We propose to evaluate the role of comorbid depression as a moderator of the clinical effectiveness and costs of Medicare's new Voluntary Chronic Care Improvement Program (CCIP), and to assess the value added of managing comorbid depression in this program. The Medicare Modernization Act of 2003 created the CCIP to manage care for Medicare beneficiaries with significant chronic illness. In its initial phase, the CCIP will implement three-year pilot programs in ten sites, targeting Medicare beneficiaries with congestive heart failure, complex diabetes, and/or chronic obstructive pulmonary disease. The pilot programs will be implemented as randomized control trials and will cover 15,000-30,000 beneficiaries per site. At the time of this writing, CMS is selecting organizations to provide CCIP services; patient enrollment begins in 2005. The CCIP is the first large-scale disease management initiative under the Medicare FFS program. It is also the largest-ever disease management trial for patients with comorbid depression, which is particularly prevalent (15%-25%) in the CCIP's target population. Chronically ill patients with comorbid depression have more severe medical illness, worse clinical outcomes, and higher health care costs than those without - which make them important potential targets for disease management. At the same time, patients with comorbid depression are harder to treat with conventional disease management programs that don't address depression, due to lower adherence to self-care (e.g., diet, exercise, smoking cessation) and medical regimens. This is likely to raise the costs and/or lower the benefits of disease management interventions for such patients, relative to patients with the same medical conditions but without comorbid depression. These patterns suggest that there may be considerable clinical and economic benefits from including specific strategies to address comorbid depression in disease management programs for chronic medical illness. We propose to investigate this by working with CMS to facilitate the integration of evidence-based depression management in the CCIP, and by analyzing patient- and organization-level data from the initial phase of the CCIP. Our findings will help CMS strengthen the CCIP and will help public and private policymakers implement effective disease management programs for chronic medical illness and comorbid depression.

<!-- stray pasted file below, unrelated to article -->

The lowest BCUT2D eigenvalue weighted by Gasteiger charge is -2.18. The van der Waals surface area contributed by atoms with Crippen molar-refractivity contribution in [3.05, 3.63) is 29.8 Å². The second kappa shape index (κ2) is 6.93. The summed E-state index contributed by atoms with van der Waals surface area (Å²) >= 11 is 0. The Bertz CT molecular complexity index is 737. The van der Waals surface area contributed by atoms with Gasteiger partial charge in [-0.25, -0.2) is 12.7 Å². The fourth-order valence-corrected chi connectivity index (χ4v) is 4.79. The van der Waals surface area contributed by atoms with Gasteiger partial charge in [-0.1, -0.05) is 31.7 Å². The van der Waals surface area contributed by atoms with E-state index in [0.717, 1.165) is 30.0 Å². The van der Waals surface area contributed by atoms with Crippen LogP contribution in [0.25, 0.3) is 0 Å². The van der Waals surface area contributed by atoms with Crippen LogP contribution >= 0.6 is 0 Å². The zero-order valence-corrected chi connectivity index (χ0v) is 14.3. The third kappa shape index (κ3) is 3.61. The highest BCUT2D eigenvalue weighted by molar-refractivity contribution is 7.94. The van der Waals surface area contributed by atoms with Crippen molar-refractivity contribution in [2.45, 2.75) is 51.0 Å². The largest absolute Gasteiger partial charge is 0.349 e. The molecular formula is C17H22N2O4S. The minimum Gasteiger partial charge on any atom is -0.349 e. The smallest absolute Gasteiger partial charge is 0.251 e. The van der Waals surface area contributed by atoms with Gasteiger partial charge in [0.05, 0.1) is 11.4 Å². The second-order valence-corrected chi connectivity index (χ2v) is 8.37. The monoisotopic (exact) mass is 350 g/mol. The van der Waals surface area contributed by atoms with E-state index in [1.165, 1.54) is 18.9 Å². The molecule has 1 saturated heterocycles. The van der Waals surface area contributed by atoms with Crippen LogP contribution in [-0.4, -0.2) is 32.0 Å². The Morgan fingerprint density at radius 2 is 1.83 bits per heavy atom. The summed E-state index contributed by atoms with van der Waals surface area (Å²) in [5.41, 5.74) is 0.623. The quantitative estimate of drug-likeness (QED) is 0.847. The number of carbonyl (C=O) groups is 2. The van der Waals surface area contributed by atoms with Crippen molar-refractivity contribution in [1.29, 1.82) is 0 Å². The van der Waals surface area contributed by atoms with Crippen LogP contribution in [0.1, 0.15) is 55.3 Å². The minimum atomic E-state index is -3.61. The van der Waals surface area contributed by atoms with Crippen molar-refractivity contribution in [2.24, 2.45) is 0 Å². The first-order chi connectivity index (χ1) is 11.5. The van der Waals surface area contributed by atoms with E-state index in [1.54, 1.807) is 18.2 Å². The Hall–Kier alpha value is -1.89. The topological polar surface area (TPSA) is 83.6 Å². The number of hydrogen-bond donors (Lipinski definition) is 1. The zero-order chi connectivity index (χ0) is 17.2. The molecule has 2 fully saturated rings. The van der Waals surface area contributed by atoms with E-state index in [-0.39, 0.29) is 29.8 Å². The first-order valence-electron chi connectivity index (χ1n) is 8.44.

National Institute of Health (NIH)
National Institute of Mental Health (NIMH)
Research Project (R01)
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Special Emphasis Panel (ZMH1-ERB-B (07))
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Rupp, Agnes
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Rand Corporation
Santa Monica
United States
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Taylor, Jennifer K; Schoenbaum, Michael; Katon, Wayne J et al. (2008) Strategies for identifying and channeling patients for depression care management. Am J Manag Care 14:497-504